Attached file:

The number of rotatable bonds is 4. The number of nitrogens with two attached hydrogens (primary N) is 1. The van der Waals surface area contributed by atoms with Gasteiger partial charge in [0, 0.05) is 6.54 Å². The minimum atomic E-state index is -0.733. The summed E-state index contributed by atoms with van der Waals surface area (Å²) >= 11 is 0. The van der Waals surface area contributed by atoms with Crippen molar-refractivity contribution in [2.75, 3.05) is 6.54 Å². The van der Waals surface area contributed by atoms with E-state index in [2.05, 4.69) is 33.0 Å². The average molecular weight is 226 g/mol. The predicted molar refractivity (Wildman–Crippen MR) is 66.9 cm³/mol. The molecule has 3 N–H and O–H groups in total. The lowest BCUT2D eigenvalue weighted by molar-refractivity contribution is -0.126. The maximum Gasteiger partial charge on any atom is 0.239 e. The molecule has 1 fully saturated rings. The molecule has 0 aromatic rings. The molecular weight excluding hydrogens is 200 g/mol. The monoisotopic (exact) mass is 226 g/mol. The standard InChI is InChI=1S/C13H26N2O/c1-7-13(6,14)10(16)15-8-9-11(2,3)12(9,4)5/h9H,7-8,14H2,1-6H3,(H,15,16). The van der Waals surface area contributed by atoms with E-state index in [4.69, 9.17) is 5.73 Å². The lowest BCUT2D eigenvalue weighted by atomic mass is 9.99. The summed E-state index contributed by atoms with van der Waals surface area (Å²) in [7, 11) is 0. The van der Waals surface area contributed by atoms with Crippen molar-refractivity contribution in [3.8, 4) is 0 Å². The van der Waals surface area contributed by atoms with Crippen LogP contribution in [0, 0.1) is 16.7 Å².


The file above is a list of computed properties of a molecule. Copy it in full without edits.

The number of rotatable bonds is 4. The number of nitrogens with two attached hydrogens (primary N) is 1. The van der Waals surface area contributed by atoms with Gasteiger partial charge in [0, 0.05) is 6.54 Å². The minimum atomic E-state index is -0.733. The summed E-state index contributed by atoms with van der Waals surface area (Å²) >= 11 is 0. The van der Waals surface area contributed by atoms with Crippen molar-refractivity contribution in [2.75, 3.05) is 6.54 Å². The van der Waals surface area contributed by atoms with E-state index in [2.05, 4.69) is 33.0 Å². The average molecular weight is 226 g/mol. The predicted molar refractivity (Wildman–Crippen MR) is 66.9 cm³/mol. The molecule has 3 N–H and O–H groups in total. The lowest BCUT2D eigenvalue weighted by molar-refractivity contribution is -0.126. The maximum Gasteiger partial charge on any atom is 0.239 e. The molecule has 1 fully saturated rings. The molecule has 0 aromatic rings. The molecular weight excluding hydrogens is 200 g/mol. The monoisotopic (exact) mass is 226 g/mol. The standard InChI is InChI=1S/C13H26N2O/c1-7-13(6,14)10(16)15-8-9-11(2,3)12(9,4)5/h9H,7-8,14H2,1-6H3,(H,15,16). The van der Waals surface area contributed by atoms with E-state index in [4.69, 9.17) is 5.73 Å². The lowest BCUT2D eigenvalue weighted by atomic mass is 9.99. The summed E-state index contributed by atoms with van der Waals surface area (Å²) in [7, 11) is 0. The van der Waals surface area contributed by atoms with Crippen molar-refractivity contribution in [3.8, 4) is 0 Å². The van der Waals surface area contributed by atoms with Crippen LogP contribution in [0, 0.1) is 16.7 Å².